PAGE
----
Experiences of depression and recovery in Australia

Searching for information

Most people we talked with reported actively searching for information about depression. They used diverse sources of information and different things worked for different people.
Various internet sites were mentioned. A few people commented that the internet was helpful as a starting point, in the absence of prior knowledge about depression. For people in the early stages of working out what was going on with them, information vailable online helped them to come to terms with their experiences. For some, this information was what motivated them to seek treatment. Talking with other people who had experienced depression was useful for others. A few women who experienced perinatal depression recalled receiving some print information from maternal and child health nurses. Some mentioned reading medical journals, particularly those who were looking for the latest information on medication and the most recent developments in research into the causes of depression.
Some people had family members who had experienced depression. They felt they gained enough knowledge about depression by observing and talking with their family members and did not need to look elsewhere for information. A few were content with the information they had received from their treating health practitioners. Some consciously decided not to search for information as they were concerned that they might find something they were not prepared to face. Some also questioned whether access to information necessarily helped make people better.
Audio onlyText only
Read below
A couple of people found information on depression on the internet and in books too impersonal and could not relate to the content. Some were also critical about what they saw as a tendency for self-help books to place responsibility for depression and getting better primarily on the person experiencing it. Others felt that there was no need to search for additional information once their treatment was working. Some believed that each person’s experience of depression was unique and so doubted that other people’s stories would be helpful. Others found talking to other people experiencing depression only made them feel worse.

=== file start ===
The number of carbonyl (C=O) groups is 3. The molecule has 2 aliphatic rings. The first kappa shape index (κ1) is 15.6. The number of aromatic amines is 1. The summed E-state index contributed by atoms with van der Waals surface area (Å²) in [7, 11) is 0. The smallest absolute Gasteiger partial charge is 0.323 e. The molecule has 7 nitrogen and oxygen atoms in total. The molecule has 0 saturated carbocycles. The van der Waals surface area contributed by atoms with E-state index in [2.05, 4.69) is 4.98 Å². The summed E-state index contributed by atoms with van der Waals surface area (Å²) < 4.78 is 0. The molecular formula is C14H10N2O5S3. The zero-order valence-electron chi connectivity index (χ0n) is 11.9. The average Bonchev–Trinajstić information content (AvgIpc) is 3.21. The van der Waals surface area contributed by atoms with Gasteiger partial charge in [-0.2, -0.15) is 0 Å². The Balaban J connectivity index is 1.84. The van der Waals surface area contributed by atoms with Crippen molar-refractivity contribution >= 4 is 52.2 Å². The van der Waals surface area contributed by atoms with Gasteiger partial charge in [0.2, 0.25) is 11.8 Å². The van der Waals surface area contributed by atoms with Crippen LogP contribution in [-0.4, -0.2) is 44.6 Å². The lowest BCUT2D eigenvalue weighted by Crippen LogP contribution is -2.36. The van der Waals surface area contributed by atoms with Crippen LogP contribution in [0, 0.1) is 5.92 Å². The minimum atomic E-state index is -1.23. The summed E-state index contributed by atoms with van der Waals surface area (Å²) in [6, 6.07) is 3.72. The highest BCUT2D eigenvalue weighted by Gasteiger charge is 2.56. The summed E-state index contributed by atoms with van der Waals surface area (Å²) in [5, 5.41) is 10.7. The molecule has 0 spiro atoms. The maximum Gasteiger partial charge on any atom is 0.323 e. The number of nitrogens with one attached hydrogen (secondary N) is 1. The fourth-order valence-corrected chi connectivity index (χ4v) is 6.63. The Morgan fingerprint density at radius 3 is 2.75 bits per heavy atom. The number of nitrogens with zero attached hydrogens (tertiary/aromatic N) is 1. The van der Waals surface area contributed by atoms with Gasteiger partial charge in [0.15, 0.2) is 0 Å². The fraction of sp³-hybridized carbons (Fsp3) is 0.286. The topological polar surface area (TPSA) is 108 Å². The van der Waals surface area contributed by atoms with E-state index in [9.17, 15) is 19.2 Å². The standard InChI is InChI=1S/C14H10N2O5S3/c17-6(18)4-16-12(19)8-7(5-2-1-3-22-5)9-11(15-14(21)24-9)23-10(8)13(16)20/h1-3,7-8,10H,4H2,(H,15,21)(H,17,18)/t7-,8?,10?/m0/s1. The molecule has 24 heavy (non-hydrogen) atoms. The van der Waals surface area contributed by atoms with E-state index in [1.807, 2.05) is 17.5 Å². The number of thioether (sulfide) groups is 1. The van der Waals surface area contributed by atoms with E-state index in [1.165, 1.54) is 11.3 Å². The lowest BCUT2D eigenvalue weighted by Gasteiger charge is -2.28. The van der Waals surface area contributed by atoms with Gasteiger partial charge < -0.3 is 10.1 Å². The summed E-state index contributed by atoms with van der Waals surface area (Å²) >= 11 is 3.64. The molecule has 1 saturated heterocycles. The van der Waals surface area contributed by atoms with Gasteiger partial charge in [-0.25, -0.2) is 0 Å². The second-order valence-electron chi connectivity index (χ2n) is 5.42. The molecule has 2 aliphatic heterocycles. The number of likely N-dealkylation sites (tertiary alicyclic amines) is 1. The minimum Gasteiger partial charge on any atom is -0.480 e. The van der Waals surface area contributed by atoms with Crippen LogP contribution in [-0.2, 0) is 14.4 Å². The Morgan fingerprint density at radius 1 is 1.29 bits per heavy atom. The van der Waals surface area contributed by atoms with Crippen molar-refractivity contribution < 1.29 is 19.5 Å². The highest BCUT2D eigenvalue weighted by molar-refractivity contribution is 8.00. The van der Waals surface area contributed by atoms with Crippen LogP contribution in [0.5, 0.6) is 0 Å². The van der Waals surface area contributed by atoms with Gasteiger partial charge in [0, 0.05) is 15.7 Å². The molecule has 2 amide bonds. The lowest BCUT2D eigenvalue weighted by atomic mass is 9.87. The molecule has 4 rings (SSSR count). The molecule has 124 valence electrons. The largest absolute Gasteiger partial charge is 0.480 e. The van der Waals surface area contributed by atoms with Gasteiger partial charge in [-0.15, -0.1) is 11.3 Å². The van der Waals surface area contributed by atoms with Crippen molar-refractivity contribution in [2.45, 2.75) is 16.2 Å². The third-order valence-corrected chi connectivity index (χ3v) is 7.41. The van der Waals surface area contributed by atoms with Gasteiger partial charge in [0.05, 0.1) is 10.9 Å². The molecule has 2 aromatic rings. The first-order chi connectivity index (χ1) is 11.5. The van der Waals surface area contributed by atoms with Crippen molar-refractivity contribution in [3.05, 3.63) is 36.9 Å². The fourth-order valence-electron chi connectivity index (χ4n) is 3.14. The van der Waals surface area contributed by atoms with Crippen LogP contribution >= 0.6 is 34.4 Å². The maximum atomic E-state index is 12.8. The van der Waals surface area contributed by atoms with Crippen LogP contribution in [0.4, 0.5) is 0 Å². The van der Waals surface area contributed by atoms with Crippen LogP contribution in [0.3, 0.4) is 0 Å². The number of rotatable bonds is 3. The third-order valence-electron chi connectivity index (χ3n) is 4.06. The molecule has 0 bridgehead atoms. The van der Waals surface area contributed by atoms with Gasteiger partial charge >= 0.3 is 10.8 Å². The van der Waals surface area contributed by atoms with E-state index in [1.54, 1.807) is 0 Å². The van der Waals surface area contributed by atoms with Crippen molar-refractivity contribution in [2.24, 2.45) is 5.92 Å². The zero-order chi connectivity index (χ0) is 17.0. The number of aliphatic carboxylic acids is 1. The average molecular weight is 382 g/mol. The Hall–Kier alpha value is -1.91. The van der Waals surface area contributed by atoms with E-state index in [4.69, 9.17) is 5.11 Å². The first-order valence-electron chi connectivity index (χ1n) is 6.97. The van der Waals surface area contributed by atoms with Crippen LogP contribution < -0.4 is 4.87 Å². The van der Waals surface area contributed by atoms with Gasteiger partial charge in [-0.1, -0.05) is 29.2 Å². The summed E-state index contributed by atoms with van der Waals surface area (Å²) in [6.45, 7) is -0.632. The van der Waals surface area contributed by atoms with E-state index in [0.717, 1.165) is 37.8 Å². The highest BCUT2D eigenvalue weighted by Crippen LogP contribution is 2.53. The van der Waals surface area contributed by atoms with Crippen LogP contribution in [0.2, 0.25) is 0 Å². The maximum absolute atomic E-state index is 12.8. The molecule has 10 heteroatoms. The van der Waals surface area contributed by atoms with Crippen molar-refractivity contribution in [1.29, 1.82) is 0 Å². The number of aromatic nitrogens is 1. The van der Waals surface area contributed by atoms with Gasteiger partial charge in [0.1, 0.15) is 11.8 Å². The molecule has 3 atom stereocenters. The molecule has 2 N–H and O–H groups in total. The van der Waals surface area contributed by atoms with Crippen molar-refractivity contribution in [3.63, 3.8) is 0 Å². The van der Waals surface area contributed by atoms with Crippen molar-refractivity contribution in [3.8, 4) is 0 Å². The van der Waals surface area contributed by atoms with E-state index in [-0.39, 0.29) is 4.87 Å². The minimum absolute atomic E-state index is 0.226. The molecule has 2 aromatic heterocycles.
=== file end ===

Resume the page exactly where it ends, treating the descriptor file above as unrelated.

Sara who was also a trained counsellor had mixed feelings about literature on depression which portrayed the condition as a ‘social construct’. She also noted disagreements about the causes and treatments of depression within the scientific community which she learned about after reading particular books her psychiatrist had recommended.
A few people mentioned reading self-help books. A couple of people found the content and advice provided in these books useful for them, however others were more sceptical.

Last reviewed January 2016.
Last updated January 2016.


Please use the form below to tell us what you think of the site. We’d love to hear about how we’ve helped you, how we could improve or if you have found something that’s broken on the site. We are a small team but will try to reply as quickly as possible.

Please note that we are unable to accept article submissions or offer medical advice. If you are affected by any of the issues covered on this website and need to talk to someone in confidence, please contact The Samaritans or your Doctor.

Make a Donation to healthtalk.org

Find out more about how you can help us.

Send to a friend

Simply fill out this form and we'll send them an email